Even in key moral issues, Catholics are losing their distinction from other groups in the United States. A recent Pew survey found: “Roughly half or more of U.S. Catholics say that using contraceptives, living with a romantic partner outside of marriage and remarrying after a divorce without an annulment are not sins. And about four-in-ten (39 percent) say homosexual behavior is not a sin.” And further: “But even among frequent churchgoers, majorities are open to non-traditional family arrangements.” Catholic and Protestant women contracept at the same rates, Catholics have more abortions than Protestants, and support gay marriage at the same rate as the general population. Further, according to another Pew survey only 21 percent of Catholics think divorce is sinful and 17 percent think the same of contraception. As theologians debate moral topics amongst themselves, many Catholics have already made up their minds, apart from faith.

Signs of Life
So as not to be seen wrongly as a prophet of doom and gloom, I have to note that I’ve seen many encouraging things in the last twenty years in the Church. More Catholics are studying the Bible and the Catechism. We have much better seminary formation and many young orthodox and holy priests. Many young Catholics dedicate themselves to study and lay ecclesial ministry. Adoration chapels continue to multiply, along with more reverent liturgies. I never thought I would say this, but even liturgical music has been improving. As a sign of the active presence of God’s transforming grace in the world, canonizations continue with relative frequency and many new causes of canonization have opened within the United States alone. And maybe as a sign that the spiritual crisis has gained notice, there has been a resurgence of exorcisms and the training of exorcists.

Response to the Crisis
The devil uses sin and controversy in the Church to discourage and distract us from our central duty to accept and share God’s life and to be holy. Global headlines and international controversies take the focus away from the crisis of faith in our family, our parish, and ourselves. We have to trust God for things that are out of our control and embrace the mission he is giving us for what we can influence.

In the 1980s a book pushed a cardinal to international prominence as he put his finger on the controversy of faith in the Church following the Second Vatican Council: The Ratzinger Report. I found another interview book with a cardinal helpful in refocusing us on the true task at hand: Cardinal Sarah’s God or Nothing. Throughout the book the cardinal presses the need for spiritual renewal and deep encounter with God in prayer. I think he sees right into the real combat we are facing: “The Son of God had announced to his disciples that they would never be at peace in this world. The only way to win this great combat is union with God. Christians will never succeed in overcoming the challenges of the world by appealing to political tools, human rights, or respect for religious liberty. The only true rock for the baptized is prayer and the encounter with Jesus Christ. Men whose strength is in prayer are unsinkable.”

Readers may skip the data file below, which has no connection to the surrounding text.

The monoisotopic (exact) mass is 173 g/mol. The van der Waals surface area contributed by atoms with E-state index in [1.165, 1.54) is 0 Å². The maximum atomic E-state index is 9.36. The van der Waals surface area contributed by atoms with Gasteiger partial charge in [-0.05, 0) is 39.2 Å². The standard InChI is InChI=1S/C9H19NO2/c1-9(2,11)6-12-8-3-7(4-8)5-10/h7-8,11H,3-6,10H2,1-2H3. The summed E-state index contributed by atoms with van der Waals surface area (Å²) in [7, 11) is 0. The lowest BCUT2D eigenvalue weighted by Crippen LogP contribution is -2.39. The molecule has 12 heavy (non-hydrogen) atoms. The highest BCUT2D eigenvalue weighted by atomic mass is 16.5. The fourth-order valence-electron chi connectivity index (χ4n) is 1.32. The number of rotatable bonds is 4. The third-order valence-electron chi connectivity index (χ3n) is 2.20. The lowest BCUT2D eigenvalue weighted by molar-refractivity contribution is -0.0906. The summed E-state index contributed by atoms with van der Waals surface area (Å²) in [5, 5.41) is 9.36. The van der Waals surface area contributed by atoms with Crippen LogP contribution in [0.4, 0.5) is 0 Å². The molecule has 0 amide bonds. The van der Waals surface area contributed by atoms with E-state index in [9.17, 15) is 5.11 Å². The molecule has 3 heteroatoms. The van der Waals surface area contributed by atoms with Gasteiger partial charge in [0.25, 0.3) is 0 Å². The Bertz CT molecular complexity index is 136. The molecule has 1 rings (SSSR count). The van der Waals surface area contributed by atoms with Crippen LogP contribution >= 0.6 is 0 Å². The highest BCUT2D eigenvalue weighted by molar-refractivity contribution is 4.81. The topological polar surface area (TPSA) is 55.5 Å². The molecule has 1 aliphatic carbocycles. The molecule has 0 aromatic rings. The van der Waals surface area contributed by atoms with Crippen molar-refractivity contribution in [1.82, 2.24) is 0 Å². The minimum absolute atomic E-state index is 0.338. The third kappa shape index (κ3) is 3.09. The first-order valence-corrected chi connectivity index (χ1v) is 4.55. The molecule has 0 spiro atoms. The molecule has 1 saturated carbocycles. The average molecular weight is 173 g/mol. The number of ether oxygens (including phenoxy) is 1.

In conclusion, in this year of the centenary of Fatima, let’s pay greater attention to Our Lady’s call for praying the rosary and doing penance for conversion. Personally, I’ve tried to follow St. John Paul II’s motto: Totus Tuus. Mary, I place myself, my family, my parish, and all of the Church in your hands. May we be totally yours so that we can be totally in the heart of your Son, Jesus.

R. Jared Staudt

By

R. Jared Staudt works in the Office of Evangelization and Family Life Ministries of the Archdiocese of Denver. He earned his BA and MA in Catholic Studies at the University of St. Thomas in St. Paul, MN and his PhD in Systematic Theology from Ave Maria University in Florida. Staudt served previously as a director of religious education in two parishes, taught at the Augustine Institute and the University of Mary, and served as co-editor of the theological journal Nova et Vetera. He and his wife Anne have six children and he is a Benedictine oblate.

MENU